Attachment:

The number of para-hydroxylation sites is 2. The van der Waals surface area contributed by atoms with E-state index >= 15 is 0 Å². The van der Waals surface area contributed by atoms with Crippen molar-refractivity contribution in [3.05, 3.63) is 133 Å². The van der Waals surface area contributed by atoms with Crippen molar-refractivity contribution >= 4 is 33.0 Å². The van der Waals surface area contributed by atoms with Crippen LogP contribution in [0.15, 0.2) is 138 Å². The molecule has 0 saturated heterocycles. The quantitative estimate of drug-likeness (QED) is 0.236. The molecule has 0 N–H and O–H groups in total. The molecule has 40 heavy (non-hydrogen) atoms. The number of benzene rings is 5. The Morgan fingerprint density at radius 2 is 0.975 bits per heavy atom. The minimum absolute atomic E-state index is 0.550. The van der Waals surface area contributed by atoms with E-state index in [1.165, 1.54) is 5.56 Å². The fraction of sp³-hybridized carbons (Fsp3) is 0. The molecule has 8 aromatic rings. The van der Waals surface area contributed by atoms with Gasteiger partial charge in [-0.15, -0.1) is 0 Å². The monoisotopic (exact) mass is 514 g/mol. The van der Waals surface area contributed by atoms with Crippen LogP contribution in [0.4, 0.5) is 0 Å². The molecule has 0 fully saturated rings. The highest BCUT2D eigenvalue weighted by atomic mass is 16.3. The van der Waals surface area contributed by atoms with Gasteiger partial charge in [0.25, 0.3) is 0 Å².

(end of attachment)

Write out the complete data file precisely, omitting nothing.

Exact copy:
The number of para-hydroxylation sites is 2. The van der Waals surface area contributed by atoms with E-state index >= 15 is 0 Å². The van der Waals surface area contributed by atoms with Crippen molar-refractivity contribution in [3.05, 3.63) is 133 Å². The van der Waals surface area contributed by atoms with Crippen molar-refractivity contribution >= 4 is 33.0 Å². The van der Waals surface area contributed by atoms with Crippen LogP contribution in [0.15, 0.2) is 138 Å². The molecule has 0 saturated heterocycles. The quantitative estimate of drug-likeness (QED) is 0.236. The molecule has 0 N–H and O–H groups in total. The molecule has 40 heavy (non-hydrogen) atoms. The number of benzene rings is 5. The Morgan fingerprint density at radius 2 is 0.975 bits per heavy atom. The minimum absolute atomic E-state index is 0.550. The van der Waals surface area contributed by atoms with E-state index in [1.165, 1.54) is 5.56 Å². The fraction of sp³-hybridized carbons (Fsp3) is 0. The molecule has 8 aromatic rings. The van der Waals surface area contributed by atoms with Gasteiger partial charge in [-0.15, -0.1) is 0 Å². The monoisotopic (exact) mass is 514 g/mol. The van der Waals surface area contributed by atoms with Crippen LogP contribution in [0.4, 0.5) is 0 Å². The molecule has 0 fully saturated rings. The highest BCUT2D eigenvalue weighted by atomic mass is 16.3. The van der Waals surface area contributed by atoms with Gasteiger partial charge in [0.25, 0.3) is 0 Å².